Within a year, I was coding in fluent machine code (hex, not assembler). Within a year, I was in high school and coding passionately. Along with a couple of mates, we wrote most of the senior schools'' computing assignments during our first term. LOL. Stopped us being bullied, oddly enough. Being able to write games made us geeks tolerable, even useful. We were awarded special privileges by the tougher kids and the teachers. It could have been so much worse.
My own first computer was a VIC-20. An amazing gift, that my single mum couldn''t really afford. Later on, I managed to snag my BBC (an old model A) ... and loved it with a passion. Then the ST, my beloved Amiga and then the wilderness of MS-DOS until Linux and for the last decade, my Mac''s.
It''s 30 years since the ZX Spectrum was released. A machine that I loved and loathed (fan-bois are not new). Nothing will ever compare to the BBC. (Arch, if you ever read this ... the Z80 was definitely better :-)
How good was BBC Basic? And lightening fast. Procedures, wow. And the assembler. Econet. And of course, Elite.
Thank you to Acorn, the BBC, Mr Hume. Arch and Beef. It''s 29 years later, I''m awake at 3am still coding furiously. Good night.
Monday 23rd April 2012
I was responsible for equiping a teaching lab. at Newcastle Polytechnic, and natrually I chose the BBC micro (a controversial decision when everyone else was buying original IBM PC's). 16 model B (suitable for a class of 32), networked together with ECONET to a server with a 20MB hard disk. I was given a free hand to buy 'demonstrative' hardware to show what computers could do. We ended up with robotic arms, 2 different speach synths, graphic tablets, 2 different camera systems, a speach recognition system, a BITSTICK (great for playing Elite), touch sensitive screens, light pens, pen plotter, Teletext adapter, 6502 second processor. The systems were used for Basic and Pascal programming, word processing (view), spreadsheets (viewsheet). With all of the 'toys' out, it really was something to see. All this connected to the 'standard' ports of the BBC. What a wonderful machine. I know from experience that it was a great system for teaching. I still have two running today!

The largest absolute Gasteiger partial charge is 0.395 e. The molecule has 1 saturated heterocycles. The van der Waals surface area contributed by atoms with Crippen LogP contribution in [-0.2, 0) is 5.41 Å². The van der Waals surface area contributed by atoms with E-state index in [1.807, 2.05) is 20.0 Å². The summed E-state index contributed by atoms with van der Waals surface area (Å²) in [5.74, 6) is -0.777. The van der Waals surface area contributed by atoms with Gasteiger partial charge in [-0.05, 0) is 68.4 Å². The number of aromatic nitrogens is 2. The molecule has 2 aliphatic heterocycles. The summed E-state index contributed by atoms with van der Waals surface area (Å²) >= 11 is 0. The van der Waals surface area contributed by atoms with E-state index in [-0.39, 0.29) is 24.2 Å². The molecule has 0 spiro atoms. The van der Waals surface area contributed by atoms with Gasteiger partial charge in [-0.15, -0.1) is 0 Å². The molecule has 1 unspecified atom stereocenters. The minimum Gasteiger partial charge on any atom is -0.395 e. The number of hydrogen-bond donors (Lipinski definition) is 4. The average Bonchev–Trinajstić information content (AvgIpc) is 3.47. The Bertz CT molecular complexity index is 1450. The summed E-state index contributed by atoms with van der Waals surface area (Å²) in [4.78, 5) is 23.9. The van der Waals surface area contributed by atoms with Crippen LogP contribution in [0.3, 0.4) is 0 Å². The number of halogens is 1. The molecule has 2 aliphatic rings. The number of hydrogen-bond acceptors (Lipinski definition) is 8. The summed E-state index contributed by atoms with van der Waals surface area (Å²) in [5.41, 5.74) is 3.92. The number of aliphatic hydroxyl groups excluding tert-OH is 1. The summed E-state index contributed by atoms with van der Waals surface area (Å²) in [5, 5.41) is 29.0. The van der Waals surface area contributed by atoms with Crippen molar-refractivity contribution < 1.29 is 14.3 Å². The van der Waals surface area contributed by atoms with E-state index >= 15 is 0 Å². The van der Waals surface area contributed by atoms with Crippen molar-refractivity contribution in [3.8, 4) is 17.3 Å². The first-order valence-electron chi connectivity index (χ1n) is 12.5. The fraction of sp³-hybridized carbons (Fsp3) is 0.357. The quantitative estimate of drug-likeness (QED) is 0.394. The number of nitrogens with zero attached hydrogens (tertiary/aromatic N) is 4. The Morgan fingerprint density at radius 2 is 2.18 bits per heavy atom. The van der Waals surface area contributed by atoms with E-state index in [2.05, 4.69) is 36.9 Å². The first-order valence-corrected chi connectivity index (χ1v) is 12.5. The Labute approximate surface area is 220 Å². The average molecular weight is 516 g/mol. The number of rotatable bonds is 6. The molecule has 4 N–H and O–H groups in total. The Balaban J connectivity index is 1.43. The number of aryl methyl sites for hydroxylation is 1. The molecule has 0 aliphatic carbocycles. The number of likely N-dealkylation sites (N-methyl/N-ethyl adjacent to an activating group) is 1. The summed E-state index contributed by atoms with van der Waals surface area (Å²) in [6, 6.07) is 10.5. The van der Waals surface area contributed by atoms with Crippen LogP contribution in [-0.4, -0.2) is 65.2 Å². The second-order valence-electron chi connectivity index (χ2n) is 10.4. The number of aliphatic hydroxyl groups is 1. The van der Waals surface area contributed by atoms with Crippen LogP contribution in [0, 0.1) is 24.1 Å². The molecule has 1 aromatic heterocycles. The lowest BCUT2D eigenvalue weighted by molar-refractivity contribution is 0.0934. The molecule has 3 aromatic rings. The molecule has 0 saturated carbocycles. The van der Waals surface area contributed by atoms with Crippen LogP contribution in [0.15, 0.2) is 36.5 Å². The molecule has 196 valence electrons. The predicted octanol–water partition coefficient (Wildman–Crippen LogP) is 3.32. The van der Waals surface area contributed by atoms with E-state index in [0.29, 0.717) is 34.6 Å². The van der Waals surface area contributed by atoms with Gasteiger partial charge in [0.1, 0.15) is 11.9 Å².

Sunday 7th May 2006
Peter Gathercole (Somerset, United Kingdom)
Let's face it; everyone has used a BBC. Schools loved 'em...and rightly so. The real draw, though, was seeing "Elite" running on it. I started coding 3d vector routines as a result, whilst I got my 'o' level in computer studies with three programs I made for fun (a crude music sequencer, a bug-ridden 3d graphical adventure game and a simple word processor). Biggest surprise the old girl gave me was when I slammed in my new copy of Superior Software's "Citadel" and she started TALKING to me! "Whatch owt for speeeech!", she said, "Ower new program, coming soooon!".
I dropped my sandwich!
Wednesday 8th September 2004
Alan Goodwin (UK)
BBC Model A / B / B+
END OF PRODUCTION
BUILT IN LANGUAGE
Full-stroke QWERTY keyboard, 64 keys, 10 function keys, arrow keys
Model 1 : 16 kb Model B : 32 kb Model B+ : 64 kb
80 x 32/25 (2 colors) / 40 x 32/25 (2 or 4 colors) / 20 x 32 (16 colors) / 40 x 25 (Teletext display)
640 x 256 (2 colors) / 320 x 256 (4 colors) / 160 x 256 (16 colors)
16 (8 colors + flashing option)
3 channels + 1 noise channel, 7 octaves
SIZE / WEIGHT
41 (W) x 34.5 (D) x 6.5 (H) cm / 3700 g
UHF TV out, BNC video out, RGB vide out, RS423, Cassette, Analogue In (DB15), Econet port, TUBE interface, 1Mhz BUS, User port, Printer port, Disk-drive connector
Built-in switching PSU
Controler card for 1 to 4 5''1/4 F.D. drives (1 400 F.F) Floppy disk unit 5''1/4 250 Ko. (3 900 F.F.) Numerical cassette recorder 100 Ko. (3 000 F.F.) Second 6502 microprocessor with card (3